Much like what your favourite colour says about you, or your favourite food, or your favourite toothpaste, the internet provides the answer to the question: “What does your favourite book says about you?” From insightful to silly, a simple search will provide many links, like this one or this one. What seems interesting is that while taking the colour test yields mostly positive results (if you like red, you are passionate; if you like blue, you are calm, and so on), bibliopsychology (here’s a new term for posterity) is very judgemental. Your favourite book may say about you that you are a geek, or a pervert obsessed with young girls, or a manic depressive who thinks he is followed at every step — you get points if you guess which books are hinted at here.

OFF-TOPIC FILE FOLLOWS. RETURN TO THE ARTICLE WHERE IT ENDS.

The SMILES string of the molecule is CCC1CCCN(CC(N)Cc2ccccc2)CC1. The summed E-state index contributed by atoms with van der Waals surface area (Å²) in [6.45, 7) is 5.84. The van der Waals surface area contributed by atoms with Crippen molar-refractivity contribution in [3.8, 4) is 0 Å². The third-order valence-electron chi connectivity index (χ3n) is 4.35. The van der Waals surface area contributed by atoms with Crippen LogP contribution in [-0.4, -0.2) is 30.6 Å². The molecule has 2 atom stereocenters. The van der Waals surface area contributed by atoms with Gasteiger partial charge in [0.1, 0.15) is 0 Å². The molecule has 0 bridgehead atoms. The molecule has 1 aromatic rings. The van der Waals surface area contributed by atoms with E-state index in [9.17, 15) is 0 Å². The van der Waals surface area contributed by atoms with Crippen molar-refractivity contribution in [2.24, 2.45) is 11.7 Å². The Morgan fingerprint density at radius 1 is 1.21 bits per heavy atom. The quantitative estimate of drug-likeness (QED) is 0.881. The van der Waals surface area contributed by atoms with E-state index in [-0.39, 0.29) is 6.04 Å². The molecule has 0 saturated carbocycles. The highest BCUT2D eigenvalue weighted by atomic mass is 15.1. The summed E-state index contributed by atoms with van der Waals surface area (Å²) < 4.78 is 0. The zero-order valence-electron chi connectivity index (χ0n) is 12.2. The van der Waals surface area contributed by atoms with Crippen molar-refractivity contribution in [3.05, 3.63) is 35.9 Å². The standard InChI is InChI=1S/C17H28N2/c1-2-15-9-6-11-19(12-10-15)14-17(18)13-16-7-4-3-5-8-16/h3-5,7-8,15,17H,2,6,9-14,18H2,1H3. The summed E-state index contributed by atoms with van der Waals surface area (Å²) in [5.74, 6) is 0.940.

Seriously now, it may be hard to escape the connotations associated with most books — such as if you claim that your favourite book is Ulysses, everybody will think you are a pretentious phoney, because nobody seems to have ever finished it. It is also true that we are aware of the fact that asking about a favourite book is not as innocent as a favourite food question. You know you will be judged, and it will be hard not to be found guilty. Even various genres have their own implied associations. Think of romances, fantasy stories, graphic novels, or self-help books and see what character traits come to mind. I did, and I decided against mentioning them here for fear that I may awake the wrath of many. My own stark assessments also surprised me greatly, considering that I am known to have enjoyed such books on occasion. But the truth is that loving a book, or more, or all, is better than replying “I don’t read much… these days.” It’s better to have read and loved, than not to have read at all.